If you are not feeling well, have recently traveled to an area with a COVID-19 outbreak and have been in close contact with a confirmed case, we recommend contacting our 24/7 virtual care team or your local department of public health to discuss self-monitoring with public health supervision.

Where can I go to have my symptoms evaluated in person?

Please avoid coming to a One Medical office or other health care facility unless directed to do so by your care provider or our virtual team. It is important to note that only a limited number of healthcare facilities in the US are currently equipped to diagnose and treat coronavirus. We’re working closely with local departments of public health and can assist in directing our members to the best care facility in their area for coronavirus testing.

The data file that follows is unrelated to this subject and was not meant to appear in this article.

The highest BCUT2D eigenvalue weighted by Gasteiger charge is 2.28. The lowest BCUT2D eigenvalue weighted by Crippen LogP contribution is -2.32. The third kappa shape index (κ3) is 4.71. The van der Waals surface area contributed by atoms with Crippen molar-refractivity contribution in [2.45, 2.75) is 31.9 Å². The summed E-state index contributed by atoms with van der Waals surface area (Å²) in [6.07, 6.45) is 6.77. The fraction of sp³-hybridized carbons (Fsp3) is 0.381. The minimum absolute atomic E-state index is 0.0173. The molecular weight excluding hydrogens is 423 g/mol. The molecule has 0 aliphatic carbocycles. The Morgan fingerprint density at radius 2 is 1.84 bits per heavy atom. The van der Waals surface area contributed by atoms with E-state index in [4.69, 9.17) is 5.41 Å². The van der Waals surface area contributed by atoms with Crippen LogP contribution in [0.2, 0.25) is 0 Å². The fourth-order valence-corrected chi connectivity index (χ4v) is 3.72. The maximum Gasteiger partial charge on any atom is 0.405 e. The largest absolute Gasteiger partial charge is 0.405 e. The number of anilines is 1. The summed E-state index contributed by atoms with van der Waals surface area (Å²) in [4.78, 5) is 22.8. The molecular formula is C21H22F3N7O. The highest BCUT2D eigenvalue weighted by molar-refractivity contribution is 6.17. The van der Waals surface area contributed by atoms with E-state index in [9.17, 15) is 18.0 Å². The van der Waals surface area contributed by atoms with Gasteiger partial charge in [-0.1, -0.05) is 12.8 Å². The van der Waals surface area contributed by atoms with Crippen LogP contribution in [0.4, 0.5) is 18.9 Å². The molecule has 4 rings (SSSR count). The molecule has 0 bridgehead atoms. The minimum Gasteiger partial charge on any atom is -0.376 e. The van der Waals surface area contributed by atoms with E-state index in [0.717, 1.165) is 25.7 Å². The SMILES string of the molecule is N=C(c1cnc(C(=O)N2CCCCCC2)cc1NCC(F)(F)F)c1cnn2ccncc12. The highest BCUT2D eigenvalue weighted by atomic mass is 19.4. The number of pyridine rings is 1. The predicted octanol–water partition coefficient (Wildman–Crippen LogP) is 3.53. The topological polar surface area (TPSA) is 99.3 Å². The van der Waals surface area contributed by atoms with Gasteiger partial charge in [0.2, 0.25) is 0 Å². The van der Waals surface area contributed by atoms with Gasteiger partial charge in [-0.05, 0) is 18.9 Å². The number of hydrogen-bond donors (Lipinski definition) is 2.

I’m at higher risk for viral infection. What should I do to reduce my risk?

Similar to the flu, people over the age of 60, those who are pregnant, or on medications that weaken the immune system (such as chemotherapy or immunomodulators) are at higher risk of infection and complications of infection. If you fall into one of these categories, you may want to consider following some of the more aggressive “social distancing” strategies if there’s any reported risk of COVID-19 transmission in your area.

Will medications like Tamiflu help?